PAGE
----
Once upon a time, the most you’d do to make your home a pet-friendly space might have been to buy a scratching post or add a cat flap into the backdoor. But there’s a growing phenomenon for designing spaces with special architectural or built-in features for the four-legged members of your family in a way we’ve never seen before.
Undoubtedly, it’s in part spurred on by the popularity of these ideas on social media. In fact, it’s Pinterest that has dubbed the concept ‘barkitecture’ in identifying the biggest interior design trends of the year on the platform.
But more than just a novelty, there’s a kernel of self-care in designing a home that works well for pets. Most pet owners will say that their pet is beneficial to their wellbeing, but looking after a cat or dog, in particular, comes with its own blood pressure-raising factors. This might be centered around the wear and tear your animal contingent can have on your home, or just making caring for, and entertaining, them easier. With the right ideas, it’s possible to live better in your home with pets.
Here, we ask the architects and designers, who have designed spaces for happier pets, for their advice.
‘Barkitecture’ ideas for your home
The key to good ‘barkitecture’ is that you can’t tell it’s designed for pets, says Nathan Cuttle, founder of New York-based Studio Nato. ‘We find that animal-centric design tends to be best when it’s incorporated as part of the greater design of the home,’ he explains. ‘This means finding ways to incorporate it into the furniture and the fabric of the home as much as possible.’
1. Create a space that keeps cats entertained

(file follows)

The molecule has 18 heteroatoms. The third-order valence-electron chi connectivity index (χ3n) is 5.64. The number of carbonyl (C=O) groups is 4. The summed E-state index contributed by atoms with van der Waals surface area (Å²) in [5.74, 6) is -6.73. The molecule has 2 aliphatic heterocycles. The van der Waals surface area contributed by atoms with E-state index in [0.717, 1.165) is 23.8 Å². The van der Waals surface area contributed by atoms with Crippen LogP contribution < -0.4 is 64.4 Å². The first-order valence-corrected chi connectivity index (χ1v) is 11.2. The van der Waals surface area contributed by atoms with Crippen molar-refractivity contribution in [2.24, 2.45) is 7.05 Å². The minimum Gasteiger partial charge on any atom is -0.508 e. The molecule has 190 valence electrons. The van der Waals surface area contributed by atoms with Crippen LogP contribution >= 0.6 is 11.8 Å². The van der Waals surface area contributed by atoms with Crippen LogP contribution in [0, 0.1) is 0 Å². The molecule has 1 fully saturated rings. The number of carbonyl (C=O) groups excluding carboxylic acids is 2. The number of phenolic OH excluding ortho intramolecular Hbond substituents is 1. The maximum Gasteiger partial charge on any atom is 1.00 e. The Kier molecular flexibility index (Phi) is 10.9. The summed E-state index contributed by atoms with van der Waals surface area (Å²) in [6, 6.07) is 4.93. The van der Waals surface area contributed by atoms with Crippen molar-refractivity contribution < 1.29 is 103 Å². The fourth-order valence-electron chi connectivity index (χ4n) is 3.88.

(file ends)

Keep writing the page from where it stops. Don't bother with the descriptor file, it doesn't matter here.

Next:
While dogs might have inspired the portmanteau ‘barkitecture’, it’s designing spaces for cats that potentially has more interesting applications architecturally speaking. Take the example of Bengaltopia, a New York apartment designed by Studio Nato (opens in new tab), named after the owner’s pet Bengal cats. ‘Our clients had specifically selected this particular breed of cat for their liveliness and playfulness,’ explains Nathan Cuttle, founder of Studio Nato. ‘It was evident from the start that the cats brought an enormous amount of energy to the space and played an important role in our clients’ lives.’
‘From various descriptions and anecdotes, including a dedicated Instagram account, we began to imagine the home almost like a large-scale, sophisticated cat tree,’ Nathan adds. ‘It was clear that designing a home for our clients also meant designing a home for their cats so we created a cat house without the off-the-shelf, space-eating, cat accouterments.’
The living room storage hides secret holes that allow the cats to access a so-called “catwalk” above, which spans the perimeter of the space. ‘The cats love using this to reach some of the higher transom window ledges.’
While this design is bespoke for the space, the ideas can apply on a smaller scale too. ‘You don’t have to go with custom millwork,’ Nathan suggests. ‘A simple cut out in an off-the-shelf cabinet or existing wall can do wonders for a pet and its owner.’